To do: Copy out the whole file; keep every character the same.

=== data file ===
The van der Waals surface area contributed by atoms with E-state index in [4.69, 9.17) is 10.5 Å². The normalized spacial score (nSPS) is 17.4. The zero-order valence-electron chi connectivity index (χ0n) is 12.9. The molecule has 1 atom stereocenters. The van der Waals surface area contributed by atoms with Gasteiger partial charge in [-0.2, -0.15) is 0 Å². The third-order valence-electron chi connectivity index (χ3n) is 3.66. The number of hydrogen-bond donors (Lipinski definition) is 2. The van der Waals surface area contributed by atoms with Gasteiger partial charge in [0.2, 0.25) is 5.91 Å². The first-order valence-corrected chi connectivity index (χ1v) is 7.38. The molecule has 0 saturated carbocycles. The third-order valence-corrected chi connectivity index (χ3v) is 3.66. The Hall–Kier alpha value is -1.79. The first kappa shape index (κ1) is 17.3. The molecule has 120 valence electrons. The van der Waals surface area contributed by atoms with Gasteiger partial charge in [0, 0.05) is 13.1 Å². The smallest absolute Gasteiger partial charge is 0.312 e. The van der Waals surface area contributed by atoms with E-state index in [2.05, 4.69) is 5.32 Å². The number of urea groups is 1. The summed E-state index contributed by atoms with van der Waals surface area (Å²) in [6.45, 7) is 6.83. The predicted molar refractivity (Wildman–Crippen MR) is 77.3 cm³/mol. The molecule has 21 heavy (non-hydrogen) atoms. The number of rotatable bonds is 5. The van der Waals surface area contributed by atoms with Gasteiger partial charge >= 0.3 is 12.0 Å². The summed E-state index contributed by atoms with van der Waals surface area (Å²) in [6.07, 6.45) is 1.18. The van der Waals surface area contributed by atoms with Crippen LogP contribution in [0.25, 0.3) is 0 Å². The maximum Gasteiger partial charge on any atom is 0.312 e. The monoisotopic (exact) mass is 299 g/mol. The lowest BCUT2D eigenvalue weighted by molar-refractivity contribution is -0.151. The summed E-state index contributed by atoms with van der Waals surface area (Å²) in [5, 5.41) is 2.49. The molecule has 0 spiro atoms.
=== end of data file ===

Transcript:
The van der Waals surface area contributed by atoms with E-state index in [4.69, 9.17) is 10.5 Å². The normalized spacial score (nSPS) is 17.4. The zero-order valence-electron chi connectivity index (χ0n) is 12.9. The molecule has 1 atom stereocenters. The van der Waals surface area contributed by atoms with Gasteiger partial charge in [-0.2, -0.15) is 0 Å². The third-order valence-electron chi connectivity index (χ3n) is 3.66. The number of hydrogen-bond donors (Lipinski definition) is 2. The van der Waals surface area contributed by atoms with Gasteiger partial charge in [0.2, 0.25) is 5.91 Å². The first-order valence-corrected chi connectivity index (χ1v) is 7.38. The molecule has 0 saturated carbocycles. The third-order valence-corrected chi connectivity index (χ3v) is 3.66. The Hall–Kier alpha value is -1.79. The first kappa shape index (κ1) is 17.3. The molecule has 120 valence electrons. The van der Waals surface area contributed by atoms with Gasteiger partial charge in [0, 0.05) is 13.1 Å². The smallest absolute Gasteiger partial charge is 0.312 e. The van der Waals surface area contributed by atoms with E-state index in [2.05, 4.69) is 5.32 Å². The number of urea groups is 1. The summed E-state index contributed by atoms with van der Waals surface area (Å²) in [6.45, 7) is 6.83. The predicted molar refractivity (Wildman–Crippen MR) is 77.3 cm³/mol. The molecule has 21 heavy (non-hydrogen) atoms. The number of rotatable bonds is 5. The van der Waals surface area contributed by atoms with Gasteiger partial charge >= 0.3 is 12.0 Å². The summed E-state index contributed by atoms with van der Waals surface area (Å²) in [6.07, 6.45) is 1.18. The van der Waals surface area contributed by atoms with Crippen LogP contribution in [0.25, 0.3) is 0 Å². The maximum Gasteiger partial charge on any atom is 0.312 e. The monoisotopic (exact) mass is 299 g/mol. The lowest BCUT2D eigenvalue weighted by molar-refractivity contribution is -0.151. The summed E-state index contributed by atoms with van der Waals surface area (Å²) in [5, 5.41) is 2.49. The molecule has 0 spiro atoms.